Imagine instead we’re walking side by side, but at times I anticipate your pace and you anticipate where I might slow down for a turn. We find ourselves wonderfully in sync and much more attuned to each other’s inner rhythm and breathing. I know when you need a little room and am happy to accommodate. You sense when I need to pick up the pace, and you’re right there with me.
The same is true in a musical stroll. It’s not my walk. It’s not my pace. It’s ours. What we create is honest, collaborative, and, getting back to music, truly respectful of the composer. And maybe, just maybe, as we round the bend you reach out gently and take my hand.Tweet
This is beautifully written and a thoughtful way of describing what we used to call “the art of accompanying”
There are many wonderfully gifted pianists who somehow miss the mark when accompanying. They too should read your article__it describes how staying in the moment (note to note, etc) will create a oneness when performing.
Another beautiful article. Reminds me of the old Viola Spolin Theatre Game called "Follow the Follower". Teams of two: One player becomes the mirror, the other the initiator. The mirror tries to reflect the exact movements of the initiator. They switch roles. They become confident to give and take; to follow the flower. The object is that an observer ultimately cannot see who is the mirror and who is the initiator. They are one in performing.
There is no question that if one approaches all musical ensemble work within the context of collaboration that the results will be infinitely more pleasurable for both performers and audience. It was a pleasure to read of Mr. Hu and Ms. Skinner's happy collaboration. Where and when is the public performance?
Thank you so much for the kind and supportive comments! The concert is in Knoxville, TN on May 10, Ossoli Circle, 7PM!
Beautiful, Diana! Dr. Staheli of BYU Singers (my mentor) always said “lead follow, follow lead.” This captures the essence of that statement he made to us—even as choral singers. Lovely work!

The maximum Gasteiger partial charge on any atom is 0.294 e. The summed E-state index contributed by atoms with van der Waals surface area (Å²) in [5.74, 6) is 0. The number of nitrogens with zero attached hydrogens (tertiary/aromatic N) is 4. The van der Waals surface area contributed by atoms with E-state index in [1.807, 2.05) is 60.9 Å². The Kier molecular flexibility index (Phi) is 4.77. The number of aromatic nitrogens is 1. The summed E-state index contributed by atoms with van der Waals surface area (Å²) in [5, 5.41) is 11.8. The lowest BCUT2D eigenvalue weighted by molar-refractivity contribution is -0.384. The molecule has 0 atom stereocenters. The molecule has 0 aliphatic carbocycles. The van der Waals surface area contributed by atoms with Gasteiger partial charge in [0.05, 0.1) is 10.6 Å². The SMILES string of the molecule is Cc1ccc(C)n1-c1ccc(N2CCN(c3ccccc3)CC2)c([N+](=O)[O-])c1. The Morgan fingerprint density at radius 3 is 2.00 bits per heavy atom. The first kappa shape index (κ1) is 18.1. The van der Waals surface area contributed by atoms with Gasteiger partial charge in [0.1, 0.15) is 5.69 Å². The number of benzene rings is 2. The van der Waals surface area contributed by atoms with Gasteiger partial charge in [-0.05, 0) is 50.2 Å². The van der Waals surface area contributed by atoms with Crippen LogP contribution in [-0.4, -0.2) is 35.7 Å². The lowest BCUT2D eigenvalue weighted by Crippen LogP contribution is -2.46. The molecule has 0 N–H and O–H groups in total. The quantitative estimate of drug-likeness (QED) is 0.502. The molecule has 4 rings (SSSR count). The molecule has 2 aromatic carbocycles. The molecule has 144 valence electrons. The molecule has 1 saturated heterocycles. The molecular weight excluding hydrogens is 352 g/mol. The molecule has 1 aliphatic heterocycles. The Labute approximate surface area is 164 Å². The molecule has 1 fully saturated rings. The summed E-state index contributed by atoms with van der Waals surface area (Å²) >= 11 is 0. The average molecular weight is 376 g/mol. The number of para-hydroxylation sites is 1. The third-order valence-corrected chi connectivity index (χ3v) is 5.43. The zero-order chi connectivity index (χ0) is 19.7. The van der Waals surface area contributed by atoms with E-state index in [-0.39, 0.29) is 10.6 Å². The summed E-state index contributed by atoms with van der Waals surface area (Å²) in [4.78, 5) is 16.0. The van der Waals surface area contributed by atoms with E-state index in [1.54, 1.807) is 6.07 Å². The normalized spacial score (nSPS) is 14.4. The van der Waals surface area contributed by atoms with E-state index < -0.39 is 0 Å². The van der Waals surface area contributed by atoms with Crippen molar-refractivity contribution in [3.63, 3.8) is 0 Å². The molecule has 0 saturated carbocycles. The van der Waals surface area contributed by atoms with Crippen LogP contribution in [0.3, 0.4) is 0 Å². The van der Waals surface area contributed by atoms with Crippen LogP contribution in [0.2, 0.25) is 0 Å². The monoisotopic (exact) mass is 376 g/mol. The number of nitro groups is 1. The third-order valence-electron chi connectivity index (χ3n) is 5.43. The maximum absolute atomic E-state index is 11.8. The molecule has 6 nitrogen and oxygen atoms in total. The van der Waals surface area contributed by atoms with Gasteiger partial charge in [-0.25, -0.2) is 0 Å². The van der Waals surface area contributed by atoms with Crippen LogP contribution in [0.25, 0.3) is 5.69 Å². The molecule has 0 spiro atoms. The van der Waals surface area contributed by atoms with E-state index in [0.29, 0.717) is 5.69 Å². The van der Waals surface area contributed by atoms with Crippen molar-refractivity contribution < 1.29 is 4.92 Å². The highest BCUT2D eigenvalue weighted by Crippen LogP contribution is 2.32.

I appreciate your sharing a very unique perspective on rhythm. I learned a lot from the way you likened it to walking with someone else. An excellent analogy. Your writing is very poetic. I think it’s the best way to describe our efforts. Someone once said that it’s not the notes that are so important, but the space between the notes. Poetry makes us think how to individually strive and perfect.
I am truly overwhelmed and inspired by these comments! It is incredibly gratifying to hear your thoughts on the subject of collaboration. I am forever amazed at all the things music can teach us about life.
Thank you for another wonderful article Diana! What you wrote is not only so true about music but also about any collaboration in life. What came to mind immediately was marriage. What a marvelous lesson for a harmonious marriage. Anticipate and get out of the way. Imagine if both of us always did that. I hope I've been but will surely think more about it now! Thank you!
Diana you have done it again. What a thoughtful article about true collaboration. Bravo!
Great article, Diana. You described beautifully what makes a great accompanist and what true collaboration with an accompanist really means. I'm sure Chih-Long will also appreciate the lovely things you said about his playing.
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April 19, 2018 at 04:06 PM · Diana, this is one of the most thoughtful posts on musical collaboration I've ever read. But it's actually more than that, it's a recipe for meaningful, fulfilling partnerships of all kinds. Thank you for this. I've printed it out and am keeping it in my files.